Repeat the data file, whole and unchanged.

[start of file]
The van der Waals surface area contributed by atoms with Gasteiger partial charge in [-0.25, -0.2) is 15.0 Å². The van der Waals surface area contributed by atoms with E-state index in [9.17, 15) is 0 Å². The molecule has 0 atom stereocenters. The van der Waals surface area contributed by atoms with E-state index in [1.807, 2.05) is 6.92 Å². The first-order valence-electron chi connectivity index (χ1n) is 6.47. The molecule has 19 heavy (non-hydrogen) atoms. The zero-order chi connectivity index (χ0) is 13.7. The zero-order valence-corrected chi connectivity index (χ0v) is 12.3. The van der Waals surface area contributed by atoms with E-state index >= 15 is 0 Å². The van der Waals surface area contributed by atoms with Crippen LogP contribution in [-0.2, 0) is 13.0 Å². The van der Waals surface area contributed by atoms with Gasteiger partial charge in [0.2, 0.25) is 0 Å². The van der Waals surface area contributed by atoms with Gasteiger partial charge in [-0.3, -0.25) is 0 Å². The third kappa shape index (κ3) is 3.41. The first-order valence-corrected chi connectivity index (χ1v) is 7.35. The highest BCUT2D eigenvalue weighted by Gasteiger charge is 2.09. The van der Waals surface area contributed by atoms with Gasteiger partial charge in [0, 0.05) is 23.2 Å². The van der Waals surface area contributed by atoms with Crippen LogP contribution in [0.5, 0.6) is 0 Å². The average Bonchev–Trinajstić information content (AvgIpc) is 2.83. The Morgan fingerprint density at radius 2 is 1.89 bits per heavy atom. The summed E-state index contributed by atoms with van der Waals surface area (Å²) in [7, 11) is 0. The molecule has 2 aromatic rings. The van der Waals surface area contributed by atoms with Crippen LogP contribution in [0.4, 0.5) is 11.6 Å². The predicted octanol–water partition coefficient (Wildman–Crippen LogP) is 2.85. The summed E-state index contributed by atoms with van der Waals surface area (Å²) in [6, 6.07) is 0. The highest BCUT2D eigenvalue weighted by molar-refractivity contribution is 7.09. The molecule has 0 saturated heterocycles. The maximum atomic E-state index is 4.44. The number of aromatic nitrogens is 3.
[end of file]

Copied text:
The van der Waals surface area contributed by atoms with Gasteiger partial charge in [-0.25, -0.2) is 15.0 Å². The van der Waals surface area contributed by atoms with E-state index in [9.17, 15) is 0 Å². The molecule has 0 atom stereocenters. The van der Waals surface area contributed by atoms with E-state index in [1.807, 2.05) is 6.92 Å². The first-order valence-electron chi connectivity index (χ1n) is 6.47. The molecule has 19 heavy (non-hydrogen) atoms. The zero-order chi connectivity index (χ0) is 13.7. The zero-order valence-corrected chi connectivity index (χ0v) is 12.3. The van der Waals surface area contributed by atoms with E-state index >= 15 is 0 Å². The van der Waals surface area contributed by atoms with Crippen LogP contribution in [-0.2, 0) is 13.0 Å². The van der Waals surface area contributed by atoms with Gasteiger partial charge in [0.2, 0.25) is 0 Å². The van der Waals surface area contributed by atoms with Gasteiger partial charge in [-0.3, -0.25) is 0 Å². The third kappa shape index (κ3) is 3.41. The first-order valence-corrected chi connectivity index (χ1v) is 7.35. The highest BCUT2D eigenvalue weighted by Gasteiger charge is 2.09. The van der Waals surface area contributed by atoms with Gasteiger partial charge in [0, 0.05) is 23.2 Å². The van der Waals surface area contributed by atoms with Crippen LogP contribution in [0.5, 0.6) is 0 Å². The average Bonchev–Trinajstić information content (AvgIpc) is 2.83. The Morgan fingerprint density at radius 2 is 1.89 bits per heavy atom. The summed E-state index contributed by atoms with van der Waals surface area (Å²) in [7, 11) is 0. The molecule has 2 aromatic rings. The van der Waals surface area contributed by atoms with Crippen LogP contribution in [0.4, 0.5) is 11.6 Å². The predicted octanol–water partition coefficient (Wildman–Crippen LogP) is 2.85. The summed E-state index contributed by atoms with van der Waals surface area (Å²) in [6, 6.07) is 0. The highest BCUT2D eigenvalue weighted by molar-refractivity contribution is 7.09. The molecule has 0 saturated heterocycles. The maximum atomic E-state index is 4.44. The number of aromatic nitrogens is 3.